What to Buy in Peru: Souvenir Shopping in Lima and Cuzco

A traditional Peruvian flute

I am squatting in the dirt, peering intently at some dishes placed on a vibrantly striped blanket. I have been told I have to play this game: The prices offered, I have been assured, are ridiculous, sky-high; they are prices for ignorant Norte Americanas. I scrunch my face and try to look disapproving, pointing at one dish, then another. My partner in this game is a small, brown man with shining eyes and an earnest expression. He gestures at the plates, murmuring something my sister translates as having to do with quality: His, he assures me, are better. I can’t see the difference. We continue on like this, parrying and thrusting, scowling and smiling. We take our time; the proprieties must be observed. When we walk away, I am the proud possessor of two colorful plates, and my wallet is $10 lighter.

In Your Bucket Because…

  • Prices are very cheap, and in small villages you often buy from the crafters and artisans themselves.
  • You’ll get to hone your bargaining skills in a gentle environment.
  • Good for shoppers interested in traditional, colorful handcrafts. For high quality art and silver, head to the galleries of San Isidro in Lima.

Souvenirs from Peru are as varied as the country’s diverse landscapes, which range from Amazonian rainforests in the north to the mysterious Nazca lines inscribed in the sands of the southern deserts. In between are cosmopolitan Lima, the high-country tourist magnets of Huarez and Lake Titicaca (the world’s highest lake) and, of course, the Incan sites near Cuzco, capped by Machu Picchu, the incomparable, sacred mountain site of the Incas.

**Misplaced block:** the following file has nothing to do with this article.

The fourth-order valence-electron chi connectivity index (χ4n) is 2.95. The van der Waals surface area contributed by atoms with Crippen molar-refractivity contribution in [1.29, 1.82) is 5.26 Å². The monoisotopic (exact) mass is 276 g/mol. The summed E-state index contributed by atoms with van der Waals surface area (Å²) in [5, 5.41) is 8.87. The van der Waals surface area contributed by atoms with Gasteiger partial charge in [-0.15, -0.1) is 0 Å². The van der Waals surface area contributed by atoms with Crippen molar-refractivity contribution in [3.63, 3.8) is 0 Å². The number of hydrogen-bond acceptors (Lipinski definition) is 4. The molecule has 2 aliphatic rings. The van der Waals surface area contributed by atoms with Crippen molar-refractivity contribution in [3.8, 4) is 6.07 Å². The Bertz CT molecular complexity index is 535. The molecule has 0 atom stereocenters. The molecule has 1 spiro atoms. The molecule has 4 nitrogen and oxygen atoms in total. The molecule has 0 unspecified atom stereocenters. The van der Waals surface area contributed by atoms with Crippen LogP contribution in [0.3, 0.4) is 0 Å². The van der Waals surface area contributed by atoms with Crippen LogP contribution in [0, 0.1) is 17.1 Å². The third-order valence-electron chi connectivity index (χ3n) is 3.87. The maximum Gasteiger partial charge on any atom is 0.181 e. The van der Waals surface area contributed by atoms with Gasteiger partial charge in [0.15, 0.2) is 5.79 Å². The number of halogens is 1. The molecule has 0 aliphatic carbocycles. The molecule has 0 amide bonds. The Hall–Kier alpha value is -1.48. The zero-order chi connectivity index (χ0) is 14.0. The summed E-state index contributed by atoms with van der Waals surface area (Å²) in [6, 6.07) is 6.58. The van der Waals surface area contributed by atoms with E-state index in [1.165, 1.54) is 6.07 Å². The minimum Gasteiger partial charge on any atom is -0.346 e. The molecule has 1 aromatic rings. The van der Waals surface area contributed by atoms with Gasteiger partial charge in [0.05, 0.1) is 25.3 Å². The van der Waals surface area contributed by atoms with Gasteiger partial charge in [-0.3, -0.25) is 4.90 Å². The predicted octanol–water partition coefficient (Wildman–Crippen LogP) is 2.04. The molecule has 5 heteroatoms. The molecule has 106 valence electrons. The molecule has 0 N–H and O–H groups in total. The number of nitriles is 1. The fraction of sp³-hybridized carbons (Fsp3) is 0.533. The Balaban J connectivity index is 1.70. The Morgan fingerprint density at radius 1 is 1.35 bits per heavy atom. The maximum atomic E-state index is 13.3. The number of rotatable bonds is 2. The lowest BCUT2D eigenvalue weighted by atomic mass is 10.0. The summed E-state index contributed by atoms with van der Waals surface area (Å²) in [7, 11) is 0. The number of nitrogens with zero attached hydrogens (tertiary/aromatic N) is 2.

Where to Shop in Lima and Cuzco

Visitors on a tour to Peru won’t have any trouble finding places to relieve themselves of their money: The main tourist centers all have markets. But Lima, as the country’s main port of entry and cosmopolitan center, and Cuzco, as the former capital of Incan Peru and the current gateway for travel to Machu Picchu, deserve special mention.

  • Lima: The Peruvian capital has the biggest number of shops and selection of goods. The relatively upscale Miraflores district is popular with tourists, and hence has a thriving tourist market of shops that carry handicrafts including ceramics, textiles, and carvings from all over Peru. You’ll also see informal mini-malls comprising souvenir stalls, along with high-end shops that carry better silver jewelry and antiques. San Isidro is Lima’s other well-heeled district, and the capital’s other place to shop for high quality goods, especially silver. If you’re serious about your silver, the Ilaria Gallery has specialized in silverwork for generations, and attracts a loyal local and international clientele.
  • Cuzco: As the historic Incan capital and the gateway to Machu Picchu as well as rafting tours on the Urabamba River, Cuzco is a major hub for tourists. It’s worth a stop on its own, and many tourists rest here a day or two to acclimate to the elevation before traveling on to Machu Picchu. Cuzco’s main tourist stalls are found in the Plaza de Armas. Look for wool and alpaca clothing, weavings, painted pottery, silver jewelry, and watercolor paintings featuring local landmarks and people.
  • Just outside Cuzco: In the hillside neighborhoods of San Blas, tourists can explore a picturesque neighborhood filled with artists’ studios and galleries. Some artists open their workshops and sell directly to visitors. There are also a number of shops and galleries featuring local crafts, paintings, and ceramics; the work here has a more original, less tourist-trinket feel. Also in the Cuzco area, the town of Pisac hosts a famed Sunday market that draws vendors from all over the surrounding region. Prices are reputed to be the lowest in Peru; certainly the market, located in the town center and spilling over into side streets, is one of the most vibrant.